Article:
The Greek of Genesis 1:3 reads,
καὶ εἶπεν ὁ θεός Γενηθήτω φῶς. καὶ ἐγένετο φῶς.
In English it reads, “And God said, ‘Let there be light.’ And there was light.”
The Septuagint straightforwardly translates the Hebrew, which is:
ויאמר אלהים יהי אור ויהי־אור
The Greek καὶ is versatile. The first καὶ in Genesis 1:3 is connected to what precedes it in 1:2 (darkness over the deep), but not necessarily inextricably so. In other words, one could leave it untranslated when going into English, with 1:3 beginning just, “God said….” The second καὶ in 1:3, however, seems to be more closely related to what precedes it. “And there was light” follows immediately upon God’s calling for light. God said it, and it happened.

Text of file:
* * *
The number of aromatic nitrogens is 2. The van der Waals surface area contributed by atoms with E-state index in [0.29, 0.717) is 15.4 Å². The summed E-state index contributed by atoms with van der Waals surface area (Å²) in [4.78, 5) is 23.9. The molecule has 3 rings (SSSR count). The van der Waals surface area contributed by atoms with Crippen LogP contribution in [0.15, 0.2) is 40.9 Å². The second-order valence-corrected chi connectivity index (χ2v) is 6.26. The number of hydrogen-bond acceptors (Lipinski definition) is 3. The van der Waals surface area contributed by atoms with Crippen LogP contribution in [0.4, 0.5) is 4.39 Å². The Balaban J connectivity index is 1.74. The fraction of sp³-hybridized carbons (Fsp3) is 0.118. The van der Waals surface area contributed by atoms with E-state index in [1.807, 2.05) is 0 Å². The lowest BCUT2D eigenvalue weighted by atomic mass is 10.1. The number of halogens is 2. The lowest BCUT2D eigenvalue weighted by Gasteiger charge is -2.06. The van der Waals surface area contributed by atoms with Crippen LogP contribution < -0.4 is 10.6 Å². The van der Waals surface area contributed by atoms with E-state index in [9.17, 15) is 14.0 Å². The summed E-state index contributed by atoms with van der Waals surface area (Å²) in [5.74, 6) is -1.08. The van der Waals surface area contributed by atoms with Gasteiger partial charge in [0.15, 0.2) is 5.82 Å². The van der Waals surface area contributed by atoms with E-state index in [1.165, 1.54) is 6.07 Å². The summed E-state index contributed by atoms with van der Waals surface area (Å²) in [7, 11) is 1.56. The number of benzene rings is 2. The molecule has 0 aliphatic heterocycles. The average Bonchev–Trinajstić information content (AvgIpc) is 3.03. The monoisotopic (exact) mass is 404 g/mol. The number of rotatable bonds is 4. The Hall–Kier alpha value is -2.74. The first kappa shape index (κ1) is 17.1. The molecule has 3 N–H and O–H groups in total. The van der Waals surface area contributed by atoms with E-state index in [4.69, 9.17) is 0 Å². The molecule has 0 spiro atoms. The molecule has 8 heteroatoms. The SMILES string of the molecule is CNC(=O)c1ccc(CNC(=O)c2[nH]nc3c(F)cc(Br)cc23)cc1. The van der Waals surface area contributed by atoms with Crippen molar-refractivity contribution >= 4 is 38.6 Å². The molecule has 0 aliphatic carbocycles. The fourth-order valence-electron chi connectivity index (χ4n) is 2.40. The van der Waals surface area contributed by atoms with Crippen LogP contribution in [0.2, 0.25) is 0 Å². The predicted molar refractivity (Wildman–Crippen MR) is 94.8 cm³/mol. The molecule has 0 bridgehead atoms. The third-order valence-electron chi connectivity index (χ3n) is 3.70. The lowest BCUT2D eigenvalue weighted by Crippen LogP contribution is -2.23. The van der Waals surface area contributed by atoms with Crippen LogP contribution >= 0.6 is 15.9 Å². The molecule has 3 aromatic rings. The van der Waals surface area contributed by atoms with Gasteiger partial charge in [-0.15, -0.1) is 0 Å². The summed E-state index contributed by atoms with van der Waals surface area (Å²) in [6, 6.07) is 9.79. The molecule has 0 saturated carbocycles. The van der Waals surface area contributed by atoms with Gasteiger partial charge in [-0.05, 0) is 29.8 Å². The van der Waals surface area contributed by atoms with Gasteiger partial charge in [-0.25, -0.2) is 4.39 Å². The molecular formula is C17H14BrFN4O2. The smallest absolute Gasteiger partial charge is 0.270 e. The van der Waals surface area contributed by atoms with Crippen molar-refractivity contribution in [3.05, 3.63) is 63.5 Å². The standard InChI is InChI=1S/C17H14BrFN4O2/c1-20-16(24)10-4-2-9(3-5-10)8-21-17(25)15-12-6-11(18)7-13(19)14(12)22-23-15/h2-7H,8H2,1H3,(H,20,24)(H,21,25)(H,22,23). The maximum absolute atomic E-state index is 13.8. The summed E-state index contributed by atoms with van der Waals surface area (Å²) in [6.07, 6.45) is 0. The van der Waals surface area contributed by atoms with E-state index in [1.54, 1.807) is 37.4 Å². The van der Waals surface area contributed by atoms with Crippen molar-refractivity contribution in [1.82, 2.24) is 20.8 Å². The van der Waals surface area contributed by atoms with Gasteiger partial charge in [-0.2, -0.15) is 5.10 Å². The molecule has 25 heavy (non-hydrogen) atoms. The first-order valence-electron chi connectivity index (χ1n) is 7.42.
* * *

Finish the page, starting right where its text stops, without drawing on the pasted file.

Susan Brayford, in her LXX Genesis commentary (Septuagint Commentary Series, Brill) writes:
God’s first words bring light into being in order to counter the darkness that was over the earth. In the first words attributed to God, LXX-G establishes a formulaic speech pattern that continues throughout the chapter, namely, a verb in the third person imperative (let x be), followed by ‘and,’ and concludes with a verb in the aorist (and x was). The pattern, similar to that in the MT noticed by Westermann and others, not only represents God as an orderly creator, but more importantly, as a powerful creator whose very words accomplish actions.
Dietrich Bonhoeffer has much to say about this in his Creation and Fall lectures on Genesis 1-3. On Tuesday I’ll post about his take on the link between God’s speech and the resulting creation.